Being a healthy vegan requires some amount of planning to ensure you are getting all the nutrients your body needs. 'How to Get Iron on a Vegan Diet' shines a spotlight on iron, a vital mineral that vegans often fall short of.
My generation (Gen X) tends to associate iron with spinach and strong muscles because of the cartoon character Popeye. Contrary to popular belief, the original comic strip was not promoting spinach for its high iron content, but for its high vitamin A content! (While spinach does contain a lot of iron, our bodies can’t readily absorb it because of the high number of iron-binding polyphenols in spinach.)
🥬 Why Do We Need Iron?
We need iron just like we need oxygen. In fact, without it, our cells don’t get sufficient oxygen and we start to feel tired and short of breath. And it’s not the kind of tired where a cup of coffee will save the day.
Our bodies use iron to make the proteins in our red blood cells that carry oxygen to the lungs, muscles, and all parts of the body. Without enough of this essential mineral, your body won’t get enough oxygen.
🪧 What Are the Signs That You’re Not Getting Enough?
Mild iron deficiency may go unnoticed, so it’s important to get your levels checked routinely. As the body becomes more deficient, the signs and symptoms intensify. These include:
- Extreme fatigue
- Pale skin
- Chest pain, accelerated heartbeat, or shortness of breath
- Headache, dizziness, or lightheadedness
- Cold hands and feet
- Inflammation or soreness of your tongue
- Brittle nails
If it gets severe enough, you may even start to crave non-food substances, such as ice, or dirt.
💪🏼 How Can We Ensure That We Are Getting Enough?
Dietary Requirements for Iron:
- Men and postmenopausal women – 8 mg/day
- Premenopausal women – 18 mg/day
- Pregnant women – 27 mg/day
- Lactating women 9 mg/day
A healthy diet is key to getting the iron you need. An abundance of iron-rich plant-based foods are widely available. You just need to know what they are and eat enough of them. There are also a few tricks you can incorporate to make sure you get the biggest bang for your buck when you do consume these foods.
The food myth that you need to eat plenty of red meat to get enough iron is not only not true, but also harmful to those who act on it. While red meat is a good source, the type of iron it contains is heme iron, which intrudes into your body whether you are deficient in it or not. Why is this a problem? Because too much iron produces free radicals which can promote cancer and speed up aging, as well as increase the risk of heart disease. And plenty of Americans are getting plenty of iron. Too much, in fact.
Plant-based sources of iron behave differently. Plants provide non-heme iron which is more absorbable when your body is low in this nutrient, and less absorbable when you have enough. So, there’s less risk of overconsumption.
🌾 Which Plant-Based Foods Are Highest in Iron?
My favorite iron-rich food is lentils. They’re my go-to for packing more protein into a dish, with the added benefit of being a great source of iron. One cup of cooked lentils provides 30 percent of your daily requirement. Plus, they’re quick cooking and versatile, which makes them easy to use.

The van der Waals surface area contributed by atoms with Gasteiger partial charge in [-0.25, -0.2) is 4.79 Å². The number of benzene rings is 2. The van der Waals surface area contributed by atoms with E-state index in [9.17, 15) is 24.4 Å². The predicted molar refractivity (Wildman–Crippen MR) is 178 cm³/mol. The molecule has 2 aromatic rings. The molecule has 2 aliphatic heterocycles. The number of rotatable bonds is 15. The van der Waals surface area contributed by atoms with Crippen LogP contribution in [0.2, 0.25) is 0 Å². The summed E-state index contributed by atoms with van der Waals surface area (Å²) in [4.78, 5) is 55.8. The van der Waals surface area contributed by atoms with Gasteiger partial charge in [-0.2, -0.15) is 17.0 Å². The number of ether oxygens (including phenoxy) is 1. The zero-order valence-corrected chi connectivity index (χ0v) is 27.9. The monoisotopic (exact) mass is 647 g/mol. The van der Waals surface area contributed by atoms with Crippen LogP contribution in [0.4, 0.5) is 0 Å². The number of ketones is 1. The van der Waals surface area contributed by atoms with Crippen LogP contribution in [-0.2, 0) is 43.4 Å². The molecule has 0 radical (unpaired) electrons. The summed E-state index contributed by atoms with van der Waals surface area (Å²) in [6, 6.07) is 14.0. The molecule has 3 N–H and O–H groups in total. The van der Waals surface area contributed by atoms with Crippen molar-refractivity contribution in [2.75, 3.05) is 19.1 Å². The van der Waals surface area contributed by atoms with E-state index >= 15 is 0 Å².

Lentils are also pantry friendly. If stored in a cool dry place, they have a minimum shelf life of one year. I always have some in my pantry for weeknights when I’m in a rush to get dinner on the table. (Full disclosure: I don’t actually have a pantry. I live in a NYC apartment with no space for a pantry. But I do have a spice rack!)
- Dried or canned peas and beans (soybeans; white, lima, red kidney, and navy beans; chickpeas; and black-eyed peas)
- Tempeh (fermented soybeans)
- Whole grains
- Rye bread
- Whole wheat bread
- White bread (enriched)
- Pasta (enriched)
- Rice (enriched)
- Breakfast cereals (enriched)
- Cream of Wheat
- Green beans
- Dark leafy greens (dandelion, collard, kale, spinach)
- Brussels sprouts
- Oyster mushrooms
- White mushrooms
- Tomato paste
Nuts & Seeds
- Pumpkin seeds
- Sesame seeds
- Flax seeds
- Pine nuts
- Macadamia nuts
- Hemp seeds
Read nutrition labels on packaged foods for iron content to help meet your daily requirement.
Note: Iron supplements are not typically recommended as insurance for meeting your daily requirements. This is because the body does not excrete iron quickly enough to prevent it from building up over time to toxic levels.
💡 Tips For Increasing Iron Absorption
Consume vitamin C with iron-rich foods
Vitamin C significantly boosts the absorption of non-heme iron, the type found in plant-based foods. Pair iron-rich foods with foods that are high in vitamin C. These include red and green bell peppers, broccoli, brussels sprouts, cauliflower, cabbage, potatoes, kiwi, strawberries, cantaloupe, oranges, grapefruit, and tomato juice.
Avoid eating calcium-rich foods with iron-rich foods
Limit the amount of calcium you consume with foods rich in iron. Calcium can block iron absorption.
- Fortified nondairy milk, cheese, and yogurt (not all are fortified so remember to check the nutrition label)
- Calcium-set tofu
- Some types of seaweed
- Fortified cereals and flours
Read nutrition labels on packaged foods for calcium content
Use a cast-iron skillet
Cooking in cast-iron releases iron into your food. This is especially true for foods with more moisture or acidity, and for those with a longer cooking time.
You shouldn't depend on cast-iron cookware for meeting your nutritional needs, but it will boost your intake.
👩🏽🍳 Made These Recipes?
Leave a review, and share your vegan high-iron recipe creations with me on Instagram. It makes my day to see you recreate my dishes.
I would love it if you would ⭐️ rate these recipes and leave a comment. Thank you in advance.